It’s a Good Time to Be a Drugmaker: Why J&J Is Beating Wall Street

Source: Thinkstock

Source: Thinkstock

Johnson & Johnson (NYSE:JNJ) released its second quarter reports Tuesday, and noted an impressive 9 percent increase in revenue and a 13 percent boost in profit; the drugmaker reported $19.5 million in sales. The second quarter results are even better than the quarter previous, and easily beat consensus estimates.

The company’s success — and its weakness — during the second quarter can be attributed in part to the company’s hepatitis C treatment, Olysio, which is expected to face increased competition as rival drugmakers own hepatitis C treatments are released onto the market alongside Sovaldi and Olysio. Sales of Olysio were expected to get a boost this past quarter, and indeed, the drug’s sales doubled, reaching $725 million in Q2. Forbes notes that the drug has already achieved blockbuster status, and generated more than $1 billion in revenues for the first half of 2014.

Though Olysio has seen impressive success, investors were largely underwhelmed by the company’s heavy reliance on the drug as a driver of growth. Some investors, it seems, are skeptical of J&J’s sustainability given the likelihood that Olysio will face stiff competition.

Despite what may or may not happen in the not-too-distant future, J&J’s second quarter results are worth exploring; the company’s CEO, Alex Gorsky, credits the drugmaker’s “diversified business model,” and the “continued success of J&J’s new product launches,” as some of the main catalysts behind the company’s success this quarter.

“Significant advancements are being made in treatment options and access to care for patients and customers around the world. Our diversified business model, focus on long-term growth drivers and talented colleagues position us well in this evolving and dynamic global health care market,” Gorksy added, per the company’s 2nd quarter press release.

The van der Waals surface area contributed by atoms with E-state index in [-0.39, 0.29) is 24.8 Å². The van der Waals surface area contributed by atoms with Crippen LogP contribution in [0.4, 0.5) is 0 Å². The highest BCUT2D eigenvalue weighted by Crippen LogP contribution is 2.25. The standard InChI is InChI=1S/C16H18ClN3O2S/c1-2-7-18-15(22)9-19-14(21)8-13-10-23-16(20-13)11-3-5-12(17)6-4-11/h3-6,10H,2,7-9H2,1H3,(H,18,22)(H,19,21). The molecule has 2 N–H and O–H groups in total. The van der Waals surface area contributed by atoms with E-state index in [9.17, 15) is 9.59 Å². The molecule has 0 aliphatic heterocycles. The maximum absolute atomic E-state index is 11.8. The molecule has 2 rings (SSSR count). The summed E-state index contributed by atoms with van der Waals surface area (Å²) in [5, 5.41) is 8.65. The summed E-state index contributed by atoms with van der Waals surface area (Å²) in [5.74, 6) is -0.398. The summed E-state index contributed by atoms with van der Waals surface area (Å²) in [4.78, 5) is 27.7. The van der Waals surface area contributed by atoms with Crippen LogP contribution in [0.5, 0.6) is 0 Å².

The company credits its positive second quarter results to the performance of popular over-the-counter staple medicines like Tylenol and Mortrin, as well as its line of consumers products like Aveeno and Neutrogena skincare products as well as Listerine brand mouthwash. All of these product lines, J&J noted, are largely responsible for the company’s operational success this quarter.

In addition to the J&J’s success with Olysio this quarter, the company also won FDA approval for their experimental medicine, Sylvant, which the drugmaker developed for the treatment of multicentric Castleman’s disease. The EUC, the regulatory body for the European Union, granted approval for J&J’s Vokanamet, a type 2 diabetes treatment.

Following the company’s strong Q2 results J&J has raised its full-year earnings per share guidance from $5.80-$5.90 to a new range of $5.85-$5.92 per share. Forbes notes that following the company’s Q2 results the company saw a slight increase in shares, gaining 0.2 percent on Tuesday; J&J is up 15 percent year to date.

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